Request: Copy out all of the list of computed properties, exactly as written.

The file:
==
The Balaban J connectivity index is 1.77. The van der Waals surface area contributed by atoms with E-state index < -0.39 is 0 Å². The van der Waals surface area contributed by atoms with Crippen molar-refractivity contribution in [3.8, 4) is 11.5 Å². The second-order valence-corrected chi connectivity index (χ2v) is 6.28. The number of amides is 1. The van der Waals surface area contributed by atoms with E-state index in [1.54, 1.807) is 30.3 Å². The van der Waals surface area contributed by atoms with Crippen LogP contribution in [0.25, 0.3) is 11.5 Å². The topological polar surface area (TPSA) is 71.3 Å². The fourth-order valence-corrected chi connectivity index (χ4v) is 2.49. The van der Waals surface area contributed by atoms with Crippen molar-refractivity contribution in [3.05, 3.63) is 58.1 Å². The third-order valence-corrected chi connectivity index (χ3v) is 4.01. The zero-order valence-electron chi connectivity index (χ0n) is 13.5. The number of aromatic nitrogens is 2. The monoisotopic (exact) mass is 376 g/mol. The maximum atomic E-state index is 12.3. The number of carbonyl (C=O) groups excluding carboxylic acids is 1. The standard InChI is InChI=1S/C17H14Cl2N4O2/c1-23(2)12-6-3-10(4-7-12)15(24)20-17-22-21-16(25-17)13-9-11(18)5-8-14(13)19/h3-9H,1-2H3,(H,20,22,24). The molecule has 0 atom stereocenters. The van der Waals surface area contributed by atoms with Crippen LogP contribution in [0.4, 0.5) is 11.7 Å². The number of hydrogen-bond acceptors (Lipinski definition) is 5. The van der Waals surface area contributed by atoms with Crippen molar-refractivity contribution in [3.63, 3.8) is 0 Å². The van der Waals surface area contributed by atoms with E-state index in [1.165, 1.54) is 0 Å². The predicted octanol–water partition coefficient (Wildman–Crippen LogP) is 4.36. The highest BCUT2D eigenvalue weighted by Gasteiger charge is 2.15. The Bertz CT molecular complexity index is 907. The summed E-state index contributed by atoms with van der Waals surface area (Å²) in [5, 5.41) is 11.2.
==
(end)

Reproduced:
The Balaban J connectivity index is 1.77. The van der Waals surface area contributed by atoms with E-state index < -0.39 is 0 Å². The van der Waals surface area contributed by atoms with Crippen molar-refractivity contribution in [3.8, 4) is 11.5 Å². The second-order valence-corrected chi connectivity index (χ2v) is 6.28. The number of amides is 1. The van der Waals surface area contributed by atoms with E-state index in [1.54, 1.807) is 30.3 Å². The van der Waals surface area contributed by atoms with Crippen LogP contribution in [0.25, 0.3) is 11.5 Å². The topological polar surface area (TPSA) is 71.3 Å². The fourth-order valence-corrected chi connectivity index (χ4v) is 2.49. The van der Waals surface area contributed by atoms with Crippen molar-refractivity contribution in [3.05, 3.63) is 58.1 Å². The third-order valence-corrected chi connectivity index (χ3v) is 4.01. The zero-order valence-electron chi connectivity index (χ0n) is 13.5. The number of aromatic nitrogens is 2. The monoisotopic (exact) mass is 376 g/mol. The maximum atomic E-state index is 12.3. The number of carbonyl (C=O) groups excluding carboxylic acids is 1. The standard InChI is InChI=1S/C17H14Cl2N4O2/c1-23(2)12-6-3-10(4-7-12)15(24)20-17-22-21-16(25-17)13-9-11(18)5-8-14(13)19/h3-9H,1-2H3,(H,20,22,24). The molecule has 0 atom stereocenters. The van der Waals surface area contributed by atoms with Crippen LogP contribution in [0.4, 0.5) is 11.7 Å². The number of hydrogen-bond acceptors (Lipinski definition) is 5. The van der Waals surface area contributed by atoms with Crippen molar-refractivity contribution in [3.63, 3.8) is 0 Å². The van der Waals surface area contributed by atoms with E-state index in [1.165, 1.54) is 0 Å². The predicted octanol–water partition coefficient (Wildman–Crippen LogP) is 4.36. The highest BCUT2D eigenvalue weighted by Gasteiger charge is 2.15. The Bertz CT molecular complexity index is 907. The summed E-state index contributed by atoms with van der Waals surface area (Å²) in [5, 5.41) is 11.2.